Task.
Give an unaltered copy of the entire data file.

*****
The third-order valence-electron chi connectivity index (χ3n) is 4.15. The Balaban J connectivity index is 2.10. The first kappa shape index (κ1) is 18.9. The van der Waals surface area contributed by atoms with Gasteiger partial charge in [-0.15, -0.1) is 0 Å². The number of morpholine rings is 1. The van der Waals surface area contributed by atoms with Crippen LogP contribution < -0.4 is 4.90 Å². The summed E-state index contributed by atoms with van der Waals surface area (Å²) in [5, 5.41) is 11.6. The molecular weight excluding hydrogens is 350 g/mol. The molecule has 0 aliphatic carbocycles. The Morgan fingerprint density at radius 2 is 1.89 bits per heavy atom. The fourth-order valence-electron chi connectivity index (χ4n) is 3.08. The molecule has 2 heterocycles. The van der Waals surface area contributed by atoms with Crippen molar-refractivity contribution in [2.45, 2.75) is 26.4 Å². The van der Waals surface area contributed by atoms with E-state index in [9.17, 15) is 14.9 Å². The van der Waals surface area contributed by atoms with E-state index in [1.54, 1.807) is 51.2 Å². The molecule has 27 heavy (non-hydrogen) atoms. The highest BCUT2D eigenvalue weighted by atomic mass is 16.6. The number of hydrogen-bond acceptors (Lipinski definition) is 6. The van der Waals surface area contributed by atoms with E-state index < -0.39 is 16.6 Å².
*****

The third-order valence-electron chi connectivity index (χ3n) is 4.15. The Balaban J connectivity index is 2.10. The first kappa shape index (κ1) is 18.9. The van der Waals surface area contributed by atoms with Gasteiger partial charge in [-0.15, -0.1) is 0 Å². The number of morpholine rings is 1. The van der Waals surface area contributed by atoms with Crippen LogP contribution < -0.4 is 4.90 Å². The summed E-state index contributed by atoms with van der Waals surface area (Å²) in [5, 5.41) is 11.6. The molecular weight excluding hydrogens is 350 g/mol. The molecule has 0 aliphatic carbocycles. The Morgan fingerprint density at radius 2 is 1.89 bits per heavy atom. The fourth-order valence-electron chi connectivity index (χ4n) is 3.08. The molecule has 2 heterocycles. The van der Waals surface area contributed by atoms with Crippen molar-refractivity contribution in [2.45, 2.75) is 26.4 Å². The van der Waals surface area contributed by atoms with E-state index in [9.17, 15) is 14.9 Å². The van der Waals surface area contributed by atoms with E-state index in [1.54, 1.807) is 51.2 Å². The molecule has 27 heavy (non-hydrogen) atoms. The highest BCUT2D eigenvalue weighted by atomic mass is 16.6. The number of hydrogen-bond acceptors (Lipinski definition) is 6. The van der Waals surface area contributed by atoms with E-state index < -0.39 is 16.6 Å².